Lenox Time Table from Lenox, Iowa on February 6, 1936 · Page 7
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Lenox Time Table from Lenox, Iowa · Page 7

Lenox, Iowa
Issue Date:
Thursday, February 6, 1936
Page 7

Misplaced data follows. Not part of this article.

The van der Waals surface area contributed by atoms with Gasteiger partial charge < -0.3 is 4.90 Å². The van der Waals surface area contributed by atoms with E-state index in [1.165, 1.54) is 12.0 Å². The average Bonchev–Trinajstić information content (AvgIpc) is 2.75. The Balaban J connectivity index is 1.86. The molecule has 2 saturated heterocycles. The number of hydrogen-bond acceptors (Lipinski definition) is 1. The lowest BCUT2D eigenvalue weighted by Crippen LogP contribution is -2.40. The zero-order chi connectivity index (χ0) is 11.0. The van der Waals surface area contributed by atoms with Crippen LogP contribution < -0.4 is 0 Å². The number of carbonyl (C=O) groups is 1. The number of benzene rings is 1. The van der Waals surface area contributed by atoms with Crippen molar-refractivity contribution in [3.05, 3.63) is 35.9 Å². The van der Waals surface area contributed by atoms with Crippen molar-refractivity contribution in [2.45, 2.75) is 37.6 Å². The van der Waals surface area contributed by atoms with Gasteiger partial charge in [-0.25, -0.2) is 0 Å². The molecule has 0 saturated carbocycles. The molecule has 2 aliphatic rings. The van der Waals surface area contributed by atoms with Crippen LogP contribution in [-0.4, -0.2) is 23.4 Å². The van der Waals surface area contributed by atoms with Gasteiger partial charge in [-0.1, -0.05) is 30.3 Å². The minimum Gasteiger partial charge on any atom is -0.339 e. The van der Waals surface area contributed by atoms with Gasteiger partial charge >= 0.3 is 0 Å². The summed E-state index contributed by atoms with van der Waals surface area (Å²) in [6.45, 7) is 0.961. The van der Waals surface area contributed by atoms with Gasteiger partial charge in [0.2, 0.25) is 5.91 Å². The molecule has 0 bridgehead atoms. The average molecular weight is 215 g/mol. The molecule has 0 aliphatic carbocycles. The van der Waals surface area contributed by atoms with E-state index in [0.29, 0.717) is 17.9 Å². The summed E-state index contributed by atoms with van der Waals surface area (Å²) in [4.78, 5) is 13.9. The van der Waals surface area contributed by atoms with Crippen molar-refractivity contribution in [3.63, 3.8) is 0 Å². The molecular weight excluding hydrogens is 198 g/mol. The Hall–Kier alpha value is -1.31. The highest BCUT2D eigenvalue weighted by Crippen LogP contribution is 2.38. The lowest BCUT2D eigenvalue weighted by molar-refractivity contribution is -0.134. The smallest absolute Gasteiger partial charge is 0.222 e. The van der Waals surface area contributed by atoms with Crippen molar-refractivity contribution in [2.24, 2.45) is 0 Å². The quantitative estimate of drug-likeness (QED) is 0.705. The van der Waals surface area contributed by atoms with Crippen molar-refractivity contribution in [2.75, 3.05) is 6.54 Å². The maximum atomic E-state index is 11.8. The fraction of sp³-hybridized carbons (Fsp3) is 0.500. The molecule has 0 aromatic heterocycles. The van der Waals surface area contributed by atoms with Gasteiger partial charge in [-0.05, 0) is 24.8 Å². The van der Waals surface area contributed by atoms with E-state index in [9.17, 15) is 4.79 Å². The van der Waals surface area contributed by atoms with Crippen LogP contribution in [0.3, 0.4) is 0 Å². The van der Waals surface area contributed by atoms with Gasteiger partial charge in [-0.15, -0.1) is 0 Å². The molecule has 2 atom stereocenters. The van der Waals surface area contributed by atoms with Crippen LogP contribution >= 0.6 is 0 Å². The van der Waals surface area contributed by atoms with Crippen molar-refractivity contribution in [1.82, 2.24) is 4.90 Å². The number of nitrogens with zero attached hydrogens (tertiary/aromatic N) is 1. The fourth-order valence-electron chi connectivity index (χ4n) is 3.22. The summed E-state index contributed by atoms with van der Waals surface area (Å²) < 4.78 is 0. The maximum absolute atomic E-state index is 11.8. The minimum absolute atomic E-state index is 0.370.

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LENOX TIME TABLE, LENOX, IOWA SHIFTING SANDS • • • By SARA WARE BASSETT • • • Copyrlfcht by The Penn Pub. Co. WNU 8«nrlo« CHAPTER XIII —13— TNTBNSB as was the Joy of the ll three persons, who a little later bet out toward the Homestead In the old yellow dory, they were a silent trio. Horatio, pulling at the oars, was unusually earnest, Sylvia turned the ring on her finger reflectively aad Stanley Heath looked far out over the water, too deep in thought to be conscious of either of them. When, however, the boat swung Into the channel, Sylvia spoke. "Hortle and I are not coming .with you, Mr. Heath," she said. "We will stay behind. Only do, please, promise me one thing. Do not tell Marcla the whole story be- iore we have a chance to hear it. There are ever so many connecting links I am curious beyond words to have you supply." "Such as—?' "The jewels in the first place. I can hardly wait to have that mystery solved." "The jewels are no mystery at All. I can satisfy your mind about those here and now. They were Joan's—Mrs. Heath's. Her maid Corinne, took them and disappeared. Soon afterward, purely by accident, I met Paul Latlmer, a friend who lives on Long Island, and during the course of our conversation, he asked if I knew a good man servant, saying that Julien, their butler, had just given notice that he was to be married to Corinne, the new parlor maid, and return with her to France. "The woman's name instantly caught my attention. "Why shouldn't I do a bit of lieuthing on my own account? "Thus far the detectives Joan ilnd I had hired had made no headway at locating the jewels. "Why shouldn't I have a try at U myself? I got a boat and cruised •long to the Latimers' at whose house I had frequently stayed, and •with the habits of whose household X was familiar. My plan was to nrrive early In the morning before , the family was astir and catch the i parlormaid alone at her work. "Should she prove to be our Co- irlnne, I would boldly confront her with the theft and demand the jewels; if, on the other hand, she turned out to be another person altogether, it would be perfectly easy to explain my presence by falling hack on my acquaintance with Paul. "Well, my scheme worked to a Vlot. "I reached the Latimers' unob- (Jerved; found Corrine alone straight- fining up the library; faced her and demanded the jewels. : "The instant .she saw me she I'knew the game was up, and, without more ado, produced the gems I from her pocket, shouldering all I the blame. "Julien, she protested, knew nothing of the theft. He was a self[respecting, honest man. Should he Ike told of what she had done it Ivould end everything between them. S8he loved him. Indeed it wus be- icuuse of him she had committed the i«rime. "It proved they hod been en- Bged some time and long before had agreed to save their money and Iflometlme pool It so they might be I married and buy a little home in [France. wife and mother. At least she has the opportunity. "The other half of my tale—the half I never foresaw nor planned— is familiar to you, "The fog that drove me out of my course; my subsequent shipwreck and Illness; the coming of Currier, our old family servant; the chain of circumstances that brought upon me the calamities from which I have just extricated myself—these are an old story. The only thing that now remains to clear my sky Is for me to right myself with Marcla." "That will be easy," smiled Sylvia. "I wish I thought so," was Heath's moody answer. She was not In the house when at last Stanley Heath overtook her, but far up the beach tossing driftwood Into the surf for Prince Hal to retrieve. The man paused, watching them. Hatless, her splendid body aglow with exercise, Marcia had the freedom and wholesomeness of a young athlete. Yet with all her strength and muscular ease, there was a grace unmistakably feminine In her every movement. When she turned and saw him, she uttered a faint cry, but she did not advance to meet him. Prince Hal did that, racing up the beach, uttering shrill yelps of welcome as he came. A second and the dog was again at Marcla's side, and in this ecstasy of delight he continued to run back and forth until Stanley Heath had covered the sandy curve that Intervened and himself stood beside her. "Marcia—dearest—I have come back—come to ask your forgiveness. I misjudged you cruelly the night we parted and in anger spoke words I had no right to speak. Forgive me, dear! Forgive me! Can you?" "I forgave you long ago—beforo you asked," she whispered. "Forgave without understanding —how like you! But you must not do that. You have more to forgive in ine than you know. Marcia. I have been proud, unbelieving, unworthy of a love like yours. I have mpde you suffer—suffer needlessly. Lhtea to what I have to tell and then see if you can still forgive." Turning they walked slowly along tte shore. "I could have told you about the jewels and how I came by them at the outset had I not suddenly conceived the Idea of tensing you. The plan to conceal my story came to me as a form of sport—a subtle, psychological game. Here I was pitched without ceremony into a strange environment among persons who knew nothing of my background. What would they make of me? How rate me when cut off from my real setting? I resolved to try out the experiment. Women nre said to be Inquisitive, particularly those living In Isolation. My advent could not but stimulate questions. I thought it would be an amusing adventure to circumvent not only your curiosity but also that of the village. "I placed scant dependence on feminine discernment and constancy. "When I went to the war, I left behind a girl who pledged herselt to love and wait for me. When I came back It was to fin'd her married to my best friend. The discovery shook my confidence In hu. man nature, and especially In women, to Us foundations. I derided love, vowing I never would marry and be made a puppet of a second time. "The remainder of the story you know. "I stumbled, a stranger, Into your home and Instantly you set at naught all my preconceived theories of womanhood by believing in me with unreasoning faith. You asked no questions. You did not even exhibit a legitimate curiosity In the peculiar network of circumstances that entangled me. You were a new type of being and I regarded you with wonder. "Still I was not satisfied. I felt sure that If pressed too far your trust in me would crumble and, therefore, I tried deliberately to break it down by throwing obstacles in its pathway. When suspicion closed in upon me I put you to further tests by withholding the explanations I could easily have made. It was a contemptible piece of egoism—selfish and cruel—and dearly have I paid for it. But at least remember that If I caused you suffering I have suffered also. "For Marcia, through It all I loved you. I recognized from the moment I first looked Into your eyes that a force mightier than ourselves drew us together—a force not to be denied. Nevertheless, so bitter had been my experience I dared not As He Held Her in His Arms, the Last Shadow That Separated Them Melted Away. yield to this strange new power. Instead I opposed It with all my strength, giving my love reluctantly, fighting Inch by Inch the surrender I sensed to be Inevitable. "You, on the other hand, had like myself known betrayal, but you hud taken the larger view and not allowed it to warp or mar your outlook on life. When love came knocking a second time, you were neither too proud nor too cowardly to answer it, but freely gave your affection with the gladness and sincerity so characteristic of you. "I do not deserve such a love. "Beside the largeness of your nature my own shows Itself childish —a small, poor thing for which I blush. "Help me to erase the past. "I love you with my whole soul, dear. Everything In me loves you. My life is worth nothing unless you share It. "Will you? "Ah, you need not fear, Marcln. Sylvia has told me everything. Beloved, there is not and never has been a barrier to our marriage. We have misunderstood one another. Let us do so no longer. "I am a free man—acquitted Come to me and let us begin life afresh." She came then, swiftly. As he held her in his arms, the last shadow that separated them melted away. Under the glow of the noonday sun, they walked back toward the Homestead, hand In hand. Sylvia came running to meet them and, throwing her arms about Marcia, kissed her. "Everything Is all right—I can see that," she cried. "Oh, I am so glad—so glad for both of you! "Why, I just could not stand it if you were not happy, because I am so happy myself. Hortle is here, you know. Didn't Stanley tell you? Why, Stanley Heath, aren't you ashamed to forget all about Hortle and me? Yes, Hortle came this morning. We're engaged. See my ring!" "Ring!" repeated Heath. "Mercy on us, Marcia, you must have a ring. I cannot allow this youn? sprite of a niece to outdo you. I am afraid I was not as foreslghted as Mr. Fuller, however. Still, I can produce a ring, sucn as it Is. Here, dear, you shall wear this until I can get something better." He slipped from his little finger the wrought-gold ring with its beau tifully cut diamond. "I—I—do not need a ring," murmured she, drawing back and putting her hands nervously behind her. "Of course you do," Interposed Sylvia. "How absurd! A ring is part of being engaged." "A very, very small part," Marcla answered. "Nevertheless, it is a part," the girl insisted. "Come, don't be silly. Let Stanley put it on." Playfully she caught Marcla's hands and imprisoning them, drew them forward. On the left one glistened a narrow gold band. "Jason's!" cried Sylvia. "Jason's! Take It off and give it to me. You owe nothing to Jason. Even I, a Although the family unit has dl llyj bu leant and let the major part of her learnings slip through her fingers. [He was now asking how much she [had laid aside and to her conster- min i,,h 0 H Qf Q n,in D i., „!.,„ . n satlon she found she. had almost „!? ^1 / y In10 f' ze '" the In thine United States since 1890 and now " "She was ashamed to face him. ° CC " pie f,/ f eutly e *™*f* plae<? "What could she sav? ln the llfe of our People. It Is still What could she say? n Important factor wh g , , fi . "She did not know what Impulse cance ls frequen tly overlooked, the ;-rompted her to take the jewels, statistical department of the Na*he had never stolen before in all tlona] i ndustrlal Conference board Iher life. The diamonds had been dec i ares [constantly in her care and It had ,, In tbe census ot 1890 „ th [neveroccurred to her to approprl- board> ., the fam|1 unlt conslsted l.te them. It had been a sudden, of 403 na The censug of m Inad temptation created by the „ th number flg 41Q ns eed of money and she bad yielded « he comparlson ,„ based U J OD the * ^thfger tatsLss? ° fflciai deflDiti ° n °< • ' fam '» • - 1 - she regretted her action and Itould not be told wfiat aht had "S^ 3 0 °/ JJ* Cl " eS ™ A tO ID ' If her crime could be eon- ., , ... . Baled from him she was wUttng to wh!ch conatitutes • sake any restitution I demanded, ce f.l'J B P ur P° ses "Perhaps I was a r~- — ™ e bur ° au *' the CenSnS I simply It my duty to creature over to [destroy Jullen's future kt4- 14 (*f WAK A ^i_*i« —— . Imade In 1900 found the •of the private family to be 4.60 per- haa computed from the enumeration of ,1930 the size of the private family, eliminating residents of hotels and .Institutions, but Including lodgers land resident servants, and found It Pr«m «« T ,., . _ Promloing I would rental! "l- PO< * etCd *"* gWM * nd <8IBe "Whether I acted »i«htly "I suppose by this tin* MM two, •re married antf •* the latest census a further jstep was taken by eliminating all • r 'i»Mmn« except those related In blood, by marriage The average num- B a family thus 4e- to be 3.81. In mak- censpariaoa ef different Howe, would not have you preserve longer that worn out allegiance, neither would my mother. The past is dead. You have closed the door upon it. You said so yourself. Never think of it again. You belong to Stanley now—to Stanley and to no one else." As she spoke, Sylvia took the ring from the older woman's hand and held It high in the air. "The past is dead," she repeated, "and the last reminder of It—Is— gone." There was a gleam as the golden band spun aloft and catching an ', '. ,, , Instant the sunlight's glory, dlsap- and localities, the census bureau peu red beneath the foum that of Families Found to Be Smaller; Many Home Groups Live in One Dwelling country at large The board's statisticians found that the largest group of familie.s was that comprising two persons. These constitute 23.4 per cent of the whole, with the "old-fashioned" family of six or more constituting 18.5 per cent of the whole. Families of three or fewer constitute 52.1 per cent. uses the middle-sized family, which marke d the line of the Incoming for the country at large is 3.40." breakers. "Now, Stanley, put your ring upou her finger. It is a symbol of a new life, of hope, of happier things. Isn't It so, Marcla?" "Yes! Yes!" Sylvia drew a long breath. "There 1 Now we'll not be serious a minute longer. This is the p , f , ... greatest day of our lives. There Private famil es owning their must not be even a shadow in our own homes, as based on the 1930 hea ven. Kiss me, Marcia. and come census, were found to constitute and mee t Hogtle. Poor dear! He is 4G.8 per cent of the whole. The paralyzed with fright at the board explains that exact com-thought of appearing Into your parlsons with earlier censuses were presence. I left him hiding behind not practicable, as In 1010 and 1020 the door. I could not coax him out the figures Included premises oc- of the house." cupied by the small number of in- "How ridiculous I You must bare stltutions and other quasi-family made me out an ogre." groups which were counted as fam- "On the contrary, I made y«u out Hies. "Such cases," continues the an enchantress. I told blm you board, "exercised little Influence on would bewitch him. That's why be the result, and it may be noted that became panic-stricken. De be nloe the percentage ot families owning to him—for my sake. He really U their homes were larger In 1980* lamb:" than it was in 1810. Sylvia stepped to the plaasa. "It is clear that the Increase of "Horatio," called she Imperiously, multi-family dwellings In cities- baa -Gome out here rfcht away and as yet had little effect on average m eet your Aunt Maroia. And please conditions throughout the conn-Stanley, forgive me foe mlatattng try," says the board, pointing out you for a bandit I'm dreadfull* that In 1930 76.4 per cent of all mortified. Still, you most admit clr- American families lived in one-fain- cumstantial evidence was etjwng lly dwellings. In the cities the pro- against you. All of which peeves portion was 83.3 per cent and In on what shifting sand* rest t«r the country 84.4 per eeat I» 1930 moral characters r there were 1.19 families per dwelling In this country, against 1.12 at tbe close ef the last «eBtuxy.» 1MM j^j » Sa , rather 01I reputatteas, fear Heat* ' **" The Mind Meter • By LOWELL HENDERSON © Bell Symilcate.—WNU Service. The Completion Test. In this test eight Incomplete statements nre made. Each one can be completed by adding one of the four words given. Underline the correct one. L Harold L. Hckes Is the present —secretary of treasury, secretary of war, secretary of the Interior, secretary of labor. 2. The capital of Nevada Is— Helena, Carson City, Reno, Denver. 8. Demosthenes was a famous— Roman lawyer, Greek orator, Greek physician, Notre Datne football player. 4. The color, chartreuse, Is—brilliant red, sky blue, pale green, lav- en dor. 5. The Rio Grande flows Into the —Pacific ocean, Carribbean sea, Gulf of Jlexico, Bay of Blscayne. 0. The modern birth stone for January Is—bloodstone, hyacinth, pearl, agate. 7. The Grand canyon Is located In —Wyoming, Colorado, Arizona, Nevada. 8. The state having most square miles of water surface Is—North Carolina, Florida, Texas, Minnesota. 1. 2. 3. 4. 5. G. 7. 8. Answers Secretary of the Interior. Carson City. Greek orator. Pale green. Gulf of Mexico. Hyacinth. Arizona. Minnesota. Pay As You Go If you would relish food, labor for it before you take It; if enjoy clothing, pay for It before you wear it; If you would sleep soundly, take a clear conscience to bed with you.— Franklin. PIECE OF TRUE CROSS STOLEN Priceless religious relics valued at more than $700,000 have been stolen from Pamplona cathedral, Spain. It Is believed the thieves escaped over the frontier. A portion of the True Cross is among the loot. The culprits succeeded by making themselves familiar with the cathedral routine and obtaining keys to open the treasure chests. Chalices, crosses and gems were taken by the thieves. Silent Moments in Wliich We May Review Our Deeds Real action Is In silent moments. The epochs of our life are not In th* visible facts of our choice of a call- Ing, our marriage, our acquisition of an office, and the like; but In a sllont thought by the wayside as we walk— In a thought which revises our entire manner of life and says, "Thus hast thou done, but it were better thus."—Emerson, Here's Very Fast Way to "Alkalize" Acid-Indigestion Away Amazingly Fast Relief Now from "Acid Indigestion" Overindulgence, Nausea, and Upsets I F you want really quick relief from an upset or painful stomach condition—arising from acidity following over-eating, smoking, mixtures of foods or stimulants — just try this: Take—2 teaspoonfuls of Phillips' Milk of Magnesia in a full glass of water. OR — 2 Phillips' Milk of Magnesia Tablets, the exact equivalent of the liquid form. This acts almost immediately to alkalize the excess acid in the stomach. Neutralizes the acids that cause headaches, nausea, and indigestion pains. You feel results at once. Try it. AND —# you are a frequent sufferer from "acid stomach," use Phillips' Milk of Magnesia SO minutes after meals. You'll forget you Itave a stomach! When you buy, see that any box or bottle you accept is clearly marked "Genuine Phillips* Milk of Magnesia," SIGNS WHICH OFTEN INDICATE "ACID STOMACH" PAIN AFTER EATING SLEEPLESSNESS FEELING OF WEAKNESS INDIGESTION NAUSEA MOUTH ACIDITY LOSS OF APPETITE SOUR STOMACH FREQUENT HEADACHES P HI L L I P^ S 'MIL K OF M A G N E S I A RESOLVED TO CUT EXPENSES IN 1936 WITH GUM-DIPPED TIRES WHETHER you operate one truck or several, decide now to put Firestone Gum-Dipped Tires on every wheel. They will save you money and give you more dependable service. The body of a Firestone Tire is built with Gum-Dipped High Stretch cords. That's why they run cooler and give you longer mileage. The heavier, more rugged tread is securely locked to the cord body by two extra layers of Gum-Dipped High Stretch cords. These are patented Firestone construction features not used in any other tire. Equip now with Firestone Gum-Dipped Tires and start saving today. The nearby Firestone Auto Supply and Service Store or Firestone Tire Dealer is ready to serve you, Listen to the Voice of Firestone featuring Richard Crooks or Nelson Eddy — with Margaret Speaks, Monday evenings over Nationwide N. B. Q. — WEAF Network